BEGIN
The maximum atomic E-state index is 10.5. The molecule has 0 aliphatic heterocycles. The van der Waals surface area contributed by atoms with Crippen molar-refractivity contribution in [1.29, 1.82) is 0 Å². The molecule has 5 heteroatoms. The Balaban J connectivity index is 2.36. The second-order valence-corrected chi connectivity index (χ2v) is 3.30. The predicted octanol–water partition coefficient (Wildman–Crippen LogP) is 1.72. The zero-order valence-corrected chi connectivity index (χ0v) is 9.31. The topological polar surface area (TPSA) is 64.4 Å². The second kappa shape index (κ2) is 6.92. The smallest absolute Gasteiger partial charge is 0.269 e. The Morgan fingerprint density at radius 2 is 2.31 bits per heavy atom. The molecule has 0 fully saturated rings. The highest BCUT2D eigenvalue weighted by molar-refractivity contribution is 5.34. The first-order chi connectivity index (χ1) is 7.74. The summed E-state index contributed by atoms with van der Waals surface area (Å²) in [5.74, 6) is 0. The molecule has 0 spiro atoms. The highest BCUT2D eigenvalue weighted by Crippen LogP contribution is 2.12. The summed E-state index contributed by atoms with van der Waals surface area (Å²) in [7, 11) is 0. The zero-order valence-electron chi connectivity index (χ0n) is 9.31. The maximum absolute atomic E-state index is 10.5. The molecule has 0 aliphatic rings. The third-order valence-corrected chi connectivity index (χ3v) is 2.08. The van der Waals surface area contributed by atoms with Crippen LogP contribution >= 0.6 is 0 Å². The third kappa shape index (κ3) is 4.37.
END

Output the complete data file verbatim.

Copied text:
The maximum atomic E-state index is 10.5. The molecule has 0 aliphatic heterocycles. The van der Waals surface area contributed by atoms with Crippen molar-refractivity contribution in [1.29, 1.82) is 0 Å². The molecule has 5 heteroatoms. The Balaban J connectivity index is 2.36. The second-order valence-corrected chi connectivity index (χ2v) is 3.30. The predicted octanol–water partition coefficient (Wildman–Crippen LogP) is 1.72. The zero-order valence-corrected chi connectivity index (χ0v) is 9.31. The topological polar surface area (TPSA) is 64.4 Å². The second kappa shape index (κ2) is 6.92. The smallest absolute Gasteiger partial charge is 0.269 e. The Morgan fingerprint density at radius 2 is 2.31 bits per heavy atom. The molecule has 0 fully saturated rings. The highest BCUT2D eigenvalue weighted by molar-refractivity contribution is 5.34. The first-order chi connectivity index (χ1) is 7.74. The summed E-state index contributed by atoms with van der Waals surface area (Å²) in [5.74, 6) is 0. The molecule has 0 spiro atoms. The highest BCUT2D eigenvalue weighted by Crippen LogP contribution is 2.12. The summed E-state index contributed by atoms with van der Waals surface area (Å²) in [7, 11) is 0. The zero-order valence-electron chi connectivity index (χ0n) is 9.31. The maximum absolute atomic E-state index is 10.5. The molecule has 0 aliphatic rings. The third-order valence-corrected chi connectivity index (χ3v) is 2.08. The van der Waals surface area contributed by atoms with Crippen LogP contribution >= 0.6 is 0 Å². The third kappa shape index (κ3) is 4.37.